Johannesburg - Cell C had raised $530 million (about R4.2 billion) to expand its network through a project finance deal arranged by US-based investment bank Citigroup, Paul Doany, a director of the mobile operator, said yesterday.
Included in the deal was a $100 million facility for Cell C's black empowerment partner, CellSAf, making it one of the largest empowerment funding deals in the telecoms sector, Doany said.
Cell C is wholly owned by 3C Telecommunications, which is 60 percent owned by Oger Telecom South Africa, a division of Saudi Oger, and 40 percent by CellSAf.
The facility will be used by CellSAf to pay for its equity which, Doany said, was in excess of government's requirement of 30 percent black economic empowerment for the telecoms sector.
Cell C has 1.4 million active subscribers since its official launch in November 2001, 1 400 staff and 6 500 distribution points.
The funds would be used to roll out the network, meet its working capital and capital expenditure needs, and cover the costs of acquiring new subscribers, Doany said.
Sebastian Paredes, the chief executive of Citigroup in sub-Saharan Africa, said the money was raised through a mix of equity and debt.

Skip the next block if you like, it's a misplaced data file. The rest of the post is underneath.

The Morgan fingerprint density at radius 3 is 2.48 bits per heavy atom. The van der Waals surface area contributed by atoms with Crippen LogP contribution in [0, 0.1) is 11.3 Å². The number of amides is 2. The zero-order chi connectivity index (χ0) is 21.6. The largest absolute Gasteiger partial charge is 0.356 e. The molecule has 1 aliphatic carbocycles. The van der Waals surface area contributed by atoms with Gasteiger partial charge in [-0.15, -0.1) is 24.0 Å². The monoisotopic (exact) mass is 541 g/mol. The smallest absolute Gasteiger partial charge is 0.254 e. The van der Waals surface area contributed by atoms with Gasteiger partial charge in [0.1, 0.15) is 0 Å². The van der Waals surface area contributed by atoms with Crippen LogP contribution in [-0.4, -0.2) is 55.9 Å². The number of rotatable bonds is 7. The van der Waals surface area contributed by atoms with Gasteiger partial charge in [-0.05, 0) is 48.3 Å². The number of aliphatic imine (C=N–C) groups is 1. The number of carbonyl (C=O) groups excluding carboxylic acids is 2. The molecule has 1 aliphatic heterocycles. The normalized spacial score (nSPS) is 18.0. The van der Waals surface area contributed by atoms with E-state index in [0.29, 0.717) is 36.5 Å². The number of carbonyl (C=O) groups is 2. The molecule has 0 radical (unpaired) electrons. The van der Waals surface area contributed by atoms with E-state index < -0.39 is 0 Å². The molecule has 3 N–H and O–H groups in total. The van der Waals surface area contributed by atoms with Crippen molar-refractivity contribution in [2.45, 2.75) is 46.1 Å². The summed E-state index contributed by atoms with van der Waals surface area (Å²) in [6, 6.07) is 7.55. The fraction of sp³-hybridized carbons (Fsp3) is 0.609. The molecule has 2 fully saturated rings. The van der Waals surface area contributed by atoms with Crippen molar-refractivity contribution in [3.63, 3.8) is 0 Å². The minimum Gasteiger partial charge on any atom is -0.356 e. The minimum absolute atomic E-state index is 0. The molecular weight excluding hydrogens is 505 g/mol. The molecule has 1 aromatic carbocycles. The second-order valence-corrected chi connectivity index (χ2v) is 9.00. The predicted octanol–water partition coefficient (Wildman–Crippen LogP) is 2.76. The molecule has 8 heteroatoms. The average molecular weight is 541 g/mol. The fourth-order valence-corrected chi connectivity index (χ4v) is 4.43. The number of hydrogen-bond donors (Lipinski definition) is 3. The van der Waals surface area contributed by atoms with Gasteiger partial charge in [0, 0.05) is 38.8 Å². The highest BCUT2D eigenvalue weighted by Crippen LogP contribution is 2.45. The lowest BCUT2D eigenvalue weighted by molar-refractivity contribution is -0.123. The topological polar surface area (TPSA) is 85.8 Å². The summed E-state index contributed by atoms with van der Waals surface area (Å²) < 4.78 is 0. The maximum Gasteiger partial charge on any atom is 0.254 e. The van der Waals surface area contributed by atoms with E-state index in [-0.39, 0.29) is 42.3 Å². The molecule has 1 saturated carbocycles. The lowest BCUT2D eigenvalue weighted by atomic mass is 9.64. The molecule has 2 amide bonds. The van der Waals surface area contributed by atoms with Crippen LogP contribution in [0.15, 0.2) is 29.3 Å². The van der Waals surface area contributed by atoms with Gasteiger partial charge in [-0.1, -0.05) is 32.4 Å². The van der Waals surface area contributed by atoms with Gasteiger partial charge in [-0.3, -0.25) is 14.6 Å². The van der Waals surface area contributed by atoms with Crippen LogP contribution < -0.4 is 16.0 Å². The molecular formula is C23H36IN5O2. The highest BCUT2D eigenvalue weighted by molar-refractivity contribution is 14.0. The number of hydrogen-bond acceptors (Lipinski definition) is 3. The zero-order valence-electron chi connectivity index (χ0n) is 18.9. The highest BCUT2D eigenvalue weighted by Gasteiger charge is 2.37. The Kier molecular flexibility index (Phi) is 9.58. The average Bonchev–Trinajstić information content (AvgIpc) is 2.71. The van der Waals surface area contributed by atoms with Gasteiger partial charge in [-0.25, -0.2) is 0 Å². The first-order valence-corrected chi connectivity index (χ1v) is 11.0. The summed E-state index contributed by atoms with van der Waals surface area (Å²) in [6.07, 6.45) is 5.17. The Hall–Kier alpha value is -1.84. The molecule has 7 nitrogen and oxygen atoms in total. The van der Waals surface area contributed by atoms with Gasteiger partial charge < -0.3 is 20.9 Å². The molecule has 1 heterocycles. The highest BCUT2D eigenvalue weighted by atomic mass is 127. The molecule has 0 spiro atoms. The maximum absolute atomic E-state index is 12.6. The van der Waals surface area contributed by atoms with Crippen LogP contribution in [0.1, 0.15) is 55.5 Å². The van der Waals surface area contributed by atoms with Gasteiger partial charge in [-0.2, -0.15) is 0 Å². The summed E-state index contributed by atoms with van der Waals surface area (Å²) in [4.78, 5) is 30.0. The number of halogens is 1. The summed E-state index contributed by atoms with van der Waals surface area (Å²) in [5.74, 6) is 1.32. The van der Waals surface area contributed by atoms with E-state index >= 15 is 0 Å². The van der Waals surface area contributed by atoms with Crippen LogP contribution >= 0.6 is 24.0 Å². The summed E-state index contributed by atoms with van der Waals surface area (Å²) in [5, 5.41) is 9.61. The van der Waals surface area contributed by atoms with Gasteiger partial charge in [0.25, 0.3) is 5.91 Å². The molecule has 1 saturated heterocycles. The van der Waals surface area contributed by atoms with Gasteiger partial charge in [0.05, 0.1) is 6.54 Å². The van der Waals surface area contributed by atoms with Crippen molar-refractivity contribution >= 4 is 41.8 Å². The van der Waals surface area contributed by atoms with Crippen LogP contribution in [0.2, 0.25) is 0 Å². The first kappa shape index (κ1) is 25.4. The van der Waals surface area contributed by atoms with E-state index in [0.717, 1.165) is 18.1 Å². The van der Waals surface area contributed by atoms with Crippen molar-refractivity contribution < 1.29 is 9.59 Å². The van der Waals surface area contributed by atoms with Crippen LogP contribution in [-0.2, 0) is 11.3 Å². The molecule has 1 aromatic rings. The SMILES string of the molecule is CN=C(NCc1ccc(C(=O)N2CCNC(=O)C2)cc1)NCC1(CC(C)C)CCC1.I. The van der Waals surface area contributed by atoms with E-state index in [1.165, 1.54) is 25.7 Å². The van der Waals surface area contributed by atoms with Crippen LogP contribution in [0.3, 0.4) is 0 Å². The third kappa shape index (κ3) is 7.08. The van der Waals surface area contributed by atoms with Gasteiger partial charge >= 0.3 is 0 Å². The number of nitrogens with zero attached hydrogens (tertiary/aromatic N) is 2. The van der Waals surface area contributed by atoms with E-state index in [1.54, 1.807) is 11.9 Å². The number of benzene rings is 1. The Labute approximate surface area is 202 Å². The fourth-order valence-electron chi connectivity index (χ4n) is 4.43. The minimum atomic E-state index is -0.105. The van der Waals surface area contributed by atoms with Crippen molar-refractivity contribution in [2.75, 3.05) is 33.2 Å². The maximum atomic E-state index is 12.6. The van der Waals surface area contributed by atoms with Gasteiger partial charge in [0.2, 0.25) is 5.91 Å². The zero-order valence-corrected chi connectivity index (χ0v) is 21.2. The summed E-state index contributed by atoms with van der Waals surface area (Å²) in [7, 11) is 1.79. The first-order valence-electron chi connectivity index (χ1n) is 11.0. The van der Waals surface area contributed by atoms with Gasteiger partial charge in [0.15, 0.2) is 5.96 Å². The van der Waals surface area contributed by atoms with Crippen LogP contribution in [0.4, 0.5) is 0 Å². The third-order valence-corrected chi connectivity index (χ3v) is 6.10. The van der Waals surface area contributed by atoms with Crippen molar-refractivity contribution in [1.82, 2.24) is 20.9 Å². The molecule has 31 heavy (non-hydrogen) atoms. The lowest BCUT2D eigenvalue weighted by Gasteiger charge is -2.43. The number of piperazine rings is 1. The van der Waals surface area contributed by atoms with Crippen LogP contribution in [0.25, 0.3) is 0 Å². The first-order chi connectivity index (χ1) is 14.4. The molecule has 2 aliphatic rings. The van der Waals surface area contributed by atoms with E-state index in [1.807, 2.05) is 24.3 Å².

"This is a landmark transaction for South Africa both in terms of its size and participation. The fact that the deal was successfully completed at a time when global markets were slow, provides evidence of the strength of the project and the South African borrowers." he said.
It included a nine-year senior debt facility of $252 million (one of the longest terms yet achieved in the region), a $178 million subordinated facility and the $100 million facility for CellSAf.
The financing included $165 million in export credit agency facilities from foreign trade insurance funds Hermes of Germany and Sace of Italy, which meant it was the first project finance deal in South Africa to carry commercial and political risk cover from both agencies, Paredes said.
"A further $50 million was provided by the Development Bank of Southern Africa and the Industrial Development Corporation, marking the first time these two governmental agencies have jointly supported a telecoms transaction in sub-Saharan Africa," Paredes said.
The financing was supported by Siemens and was partially used to redeem an existing dual currency bridging advance of $270 million the firm had made to Cell C. Nine institutions participated in the financing of the Cell C deal, including local players Absa, Investec and Nedbank.